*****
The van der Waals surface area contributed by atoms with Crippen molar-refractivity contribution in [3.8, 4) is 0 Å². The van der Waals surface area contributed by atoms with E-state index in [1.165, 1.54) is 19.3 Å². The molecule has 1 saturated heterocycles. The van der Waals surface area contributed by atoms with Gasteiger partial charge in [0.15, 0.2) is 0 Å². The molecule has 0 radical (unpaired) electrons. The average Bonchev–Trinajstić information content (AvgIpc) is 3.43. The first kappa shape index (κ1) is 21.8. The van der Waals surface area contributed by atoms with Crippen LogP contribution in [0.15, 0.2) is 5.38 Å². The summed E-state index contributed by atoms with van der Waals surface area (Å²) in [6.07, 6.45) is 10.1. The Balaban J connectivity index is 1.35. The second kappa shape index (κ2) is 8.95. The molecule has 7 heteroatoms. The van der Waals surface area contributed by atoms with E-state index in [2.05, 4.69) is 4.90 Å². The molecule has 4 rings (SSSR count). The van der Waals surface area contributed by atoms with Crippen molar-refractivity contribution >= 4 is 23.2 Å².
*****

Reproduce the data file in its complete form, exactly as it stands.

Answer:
The van der Waals surface area contributed by atoms with Crippen molar-refractivity contribution in [3.8, 4) is 0 Å². The van der Waals surface area contributed by atoms with E-state index in [1.165, 1.54) is 19.3 Å². The molecule has 1 saturated heterocycles. The van der Waals surface area contributed by atoms with Gasteiger partial charge in [0.15, 0.2) is 0 Å². The molecule has 0 radical (unpaired) electrons. The average Bonchev–Trinajstić information content (AvgIpc) is 3.43. The first kappa shape index (κ1) is 21.8. The van der Waals surface area contributed by atoms with Crippen LogP contribution in [0.15, 0.2) is 5.38 Å². The summed E-state index contributed by atoms with van der Waals surface area (Å²) in [6.07, 6.45) is 10.1. The Balaban J connectivity index is 1.35. The second kappa shape index (κ2) is 8.95. The molecule has 7 heteroatoms. The van der Waals surface area contributed by atoms with E-state index in [2.05, 4.69) is 4.90 Å². The molecule has 4 rings (SSSR count). The van der Waals surface area contributed by atoms with Crippen molar-refractivity contribution >= 4 is 23.2 Å².